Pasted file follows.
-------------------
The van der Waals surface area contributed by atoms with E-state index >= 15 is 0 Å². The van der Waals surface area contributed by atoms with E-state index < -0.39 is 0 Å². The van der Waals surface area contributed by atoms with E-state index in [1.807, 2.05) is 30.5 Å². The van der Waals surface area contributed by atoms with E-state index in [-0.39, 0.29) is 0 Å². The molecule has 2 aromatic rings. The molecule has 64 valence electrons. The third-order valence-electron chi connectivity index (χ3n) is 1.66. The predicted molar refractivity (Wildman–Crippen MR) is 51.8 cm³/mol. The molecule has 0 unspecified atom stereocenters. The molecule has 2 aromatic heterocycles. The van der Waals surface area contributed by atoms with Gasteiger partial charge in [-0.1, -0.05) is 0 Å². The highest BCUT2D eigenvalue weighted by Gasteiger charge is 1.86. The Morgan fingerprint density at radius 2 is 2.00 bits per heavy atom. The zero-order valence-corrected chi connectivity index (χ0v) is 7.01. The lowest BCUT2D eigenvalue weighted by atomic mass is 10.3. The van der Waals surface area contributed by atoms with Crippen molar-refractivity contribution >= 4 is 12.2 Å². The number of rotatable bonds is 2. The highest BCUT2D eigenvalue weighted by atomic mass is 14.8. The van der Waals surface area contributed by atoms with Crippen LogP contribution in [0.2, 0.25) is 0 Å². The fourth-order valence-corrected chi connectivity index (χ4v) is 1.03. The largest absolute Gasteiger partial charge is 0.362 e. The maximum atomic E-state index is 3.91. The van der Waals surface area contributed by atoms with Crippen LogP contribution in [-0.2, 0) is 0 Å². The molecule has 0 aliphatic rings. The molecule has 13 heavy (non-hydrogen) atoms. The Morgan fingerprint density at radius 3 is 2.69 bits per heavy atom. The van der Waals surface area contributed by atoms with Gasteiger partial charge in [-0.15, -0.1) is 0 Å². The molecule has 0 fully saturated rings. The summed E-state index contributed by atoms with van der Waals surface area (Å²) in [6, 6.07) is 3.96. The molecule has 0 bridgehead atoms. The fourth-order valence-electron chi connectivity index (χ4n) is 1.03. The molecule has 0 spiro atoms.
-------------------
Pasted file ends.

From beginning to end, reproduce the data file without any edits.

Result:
The van der Waals surface area contributed by atoms with E-state index >= 15 is 0 Å². The van der Waals surface area contributed by atoms with E-state index < -0.39 is 0 Å². The van der Waals surface area contributed by atoms with E-state index in [1.807, 2.05) is 30.5 Å². The van der Waals surface area contributed by atoms with E-state index in [-0.39, 0.29) is 0 Å². The molecule has 2 aromatic rings. The molecule has 64 valence electrons. The third-order valence-electron chi connectivity index (χ3n) is 1.66. The predicted molar refractivity (Wildman–Crippen MR) is 51.8 cm³/mol. The molecule has 0 unspecified atom stereocenters. The molecule has 2 aromatic heterocycles. The van der Waals surface area contributed by atoms with Gasteiger partial charge in [-0.1, -0.05) is 0 Å². The highest BCUT2D eigenvalue weighted by Gasteiger charge is 1.86. The Morgan fingerprint density at radius 2 is 2.00 bits per heavy atom. The zero-order valence-corrected chi connectivity index (χ0v) is 7.01. The lowest BCUT2D eigenvalue weighted by atomic mass is 10.3. The van der Waals surface area contributed by atoms with Crippen molar-refractivity contribution >= 4 is 12.2 Å². The number of rotatable bonds is 2. The highest BCUT2D eigenvalue weighted by atomic mass is 14.8. The van der Waals surface area contributed by atoms with Crippen LogP contribution in [0.2, 0.25) is 0 Å². The fourth-order valence-corrected chi connectivity index (χ4v) is 1.03. The largest absolute Gasteiger partial charge is 0.362 e. The maximum atomic E-state index is 3.91. The van der Waals surface area contributed by atoms with Crippen LogP contribution in [-0.2, 0) is 0 Å². The molecule has 0 aliphatic rings. The molecule has 13 heavy (non-hydrogen) atoms. The Morgan fingerprint density at radius 3 is 2.69 bits per heavy atom. The van der Waals surface area contributed by atoms with Gasteiger partial charge in [-0.15, -0.1) is 0 Å². The molecule has 0 fully saturated rings. The summed E-state index contributed by atoms with van der Waals surface area (Å²) in [6, 6.07) is 3.96. The molecule has 0 bridgehead atoms. The fourth-order valence-electron chi connectivity index (χ4n) is 1.03. The molecule has 0 spiro atoms.